Oil prices fall nearly 5% to below $53 a barrel
Eased fears over supplies of winter fuel drive decline
Oil futures prices sank nearly 5 percent yesterday, dropping below $53 a barrel, as concerns about tight winter-fuel supplies eased, at least temporarily, and traders turned their attention to rising US inventories of crude.
Analysts said the market was also anticipating an eventual reversal in what has been a steady decline in the US supply of distillate fuel, which includes heating oil.
But if the sell-off was triggered by a shifting analysis of market fundamentals, it was magnified by speculators rushing to offset earlier bets they had made that oil prices would move higher, brokers and analysts said.
Crude for December delivery fell $2.71, or 4.9 percent, to settle at $52.46 a barrel on the New York Mercantile Exchange. The record Nymex settlement price of $55.17 was reached Friday and matched Tuesday. In London, Brent crude futures slid $2.11 to settle at $49.45 per barrel on the International Petroleum Exchange.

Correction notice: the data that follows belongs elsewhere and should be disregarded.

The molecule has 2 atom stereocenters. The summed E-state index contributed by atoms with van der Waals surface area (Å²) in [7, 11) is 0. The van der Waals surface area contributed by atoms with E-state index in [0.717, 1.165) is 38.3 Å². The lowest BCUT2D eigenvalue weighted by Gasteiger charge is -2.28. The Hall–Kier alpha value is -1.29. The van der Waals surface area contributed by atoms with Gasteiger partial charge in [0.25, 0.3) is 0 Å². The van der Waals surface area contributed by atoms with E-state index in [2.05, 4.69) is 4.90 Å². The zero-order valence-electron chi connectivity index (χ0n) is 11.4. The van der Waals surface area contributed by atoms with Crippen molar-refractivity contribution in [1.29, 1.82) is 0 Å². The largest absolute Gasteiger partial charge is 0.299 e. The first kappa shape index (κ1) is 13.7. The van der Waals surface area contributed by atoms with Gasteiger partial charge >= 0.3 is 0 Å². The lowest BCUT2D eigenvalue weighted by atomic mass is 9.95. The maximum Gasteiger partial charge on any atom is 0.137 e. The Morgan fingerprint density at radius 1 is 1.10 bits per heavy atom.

Prices are up roughly 75 percent from a year ago, but they would need to surpass $90 per barrel in order to approximate the all-time peak, in inflation-adjusted terms, set in 1980.
Oil prices initially rose yesterday after the Energy Department reported that inventories of distillate had declined for a sixth straight week. But traders said a sharper-than-expected increase in the nation's crude oil supply turned things around.
US inventories of crude oil grew by 4 million barrels to 283.4 million barrels last week, the government said, an increase about twice as large as Wall Street was expecting.
The nation's inventory of distillate fuel, which includes heating oil and diesel, contracted by 2.4 million barrels to 116.6 million barrels, or 12 percent lower than a year ago.
Heating oil for November delivery plummeted 7.26 cents to settle at $1.4955 per gallon on Nymex, where gasoline futures dropped 7.64 cents to $1.3361 per gallon. Natural gas futures settled at $7.69 per 1,000 cubic feet, a decline of 71.2 cents.
Tom Bentz, a trader at BNP Paribas Futures in New York, said it was not yet clear to him whether yesterday's slide was the start of a larger trend or a one day technical correction that could be followed by moves higher, as has happened throughout the year.